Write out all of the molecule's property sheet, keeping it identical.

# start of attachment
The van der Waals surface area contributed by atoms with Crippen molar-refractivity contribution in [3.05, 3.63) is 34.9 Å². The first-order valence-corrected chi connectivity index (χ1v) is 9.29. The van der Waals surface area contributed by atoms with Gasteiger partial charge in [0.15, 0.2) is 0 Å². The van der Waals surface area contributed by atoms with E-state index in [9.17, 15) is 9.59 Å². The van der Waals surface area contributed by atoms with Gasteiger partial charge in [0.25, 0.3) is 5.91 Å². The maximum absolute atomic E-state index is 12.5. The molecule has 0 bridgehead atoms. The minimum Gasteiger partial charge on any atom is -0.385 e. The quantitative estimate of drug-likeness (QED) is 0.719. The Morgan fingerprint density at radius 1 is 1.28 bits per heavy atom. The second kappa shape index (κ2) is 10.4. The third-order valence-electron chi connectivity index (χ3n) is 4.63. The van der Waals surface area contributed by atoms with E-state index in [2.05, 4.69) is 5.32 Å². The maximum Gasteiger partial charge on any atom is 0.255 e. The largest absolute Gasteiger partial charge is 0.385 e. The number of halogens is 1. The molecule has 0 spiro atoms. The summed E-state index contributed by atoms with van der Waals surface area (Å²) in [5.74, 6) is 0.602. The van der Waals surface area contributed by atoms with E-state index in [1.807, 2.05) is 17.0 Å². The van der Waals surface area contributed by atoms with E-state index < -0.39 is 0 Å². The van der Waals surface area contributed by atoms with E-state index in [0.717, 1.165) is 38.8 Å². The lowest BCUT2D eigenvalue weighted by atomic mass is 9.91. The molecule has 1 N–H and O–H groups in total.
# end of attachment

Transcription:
The van der Waals surface area contributed by atoms with Crippen molar-refractivity contribution in [3.05, 3.63) is 34.9 Å². The first-order valence-corrected chi connectivity index (χ1v) is 9.29. The van der Waals surface area contributed by atoms with Gasteiger partial charge in [0.15, 0.2) is 0 Å². The van der Waals surface area contributed by atoms with E-state index in [9.17, 15) is 9.59 Å². The van der Waals surface area contributed by atoms with Gasteiger partial charge in [0.25, 0.3) is 5.91 Å². The maximum absolute atomic E-state index is 12.5. The molecule has 0 bridgehead atoms. The minimum Gasteiger partial charge on any atom is -0.385 e. The quantitative estimate of drug-likeness (QED) is 0.719. The Morgan fingerprint density at radius 1 is 1.28 bits per heavy atom. The second kappa shape index (κ2) is 10.4. The third-order valence-electron chi connectivity index (χ3n) is 4.63. The van der Waals surface area contributed by atoms with E-state index in [2.05, 4.69) is 5.32 Å². The maximum Gasteiger partial charge on any atom is 0.255 e. The largest absolute Gasteiger partial charge is 0.385 e. The number of halogens is 1. The molecule has 0 spiro atoms. The summed E-state index contributed by atoms with van der Waals surface area (Å²) in [5.74, 6) is 0.602. The van der Waals surface area contributed by atoms with E-state index in [1.807, 2.05) is 17.0 Å². The van der Waals surface area contributed by atoms with E-state index < -0.39 is 0 Å². The van der Waals surface area contributed by atoms with E-state index in [0.717, 1.165) is 38.8 Å². The lowest BCUT2D eigenvalue weighted by atomic mass is 9.91. The molecule has 1 N–H and O–H groups in total.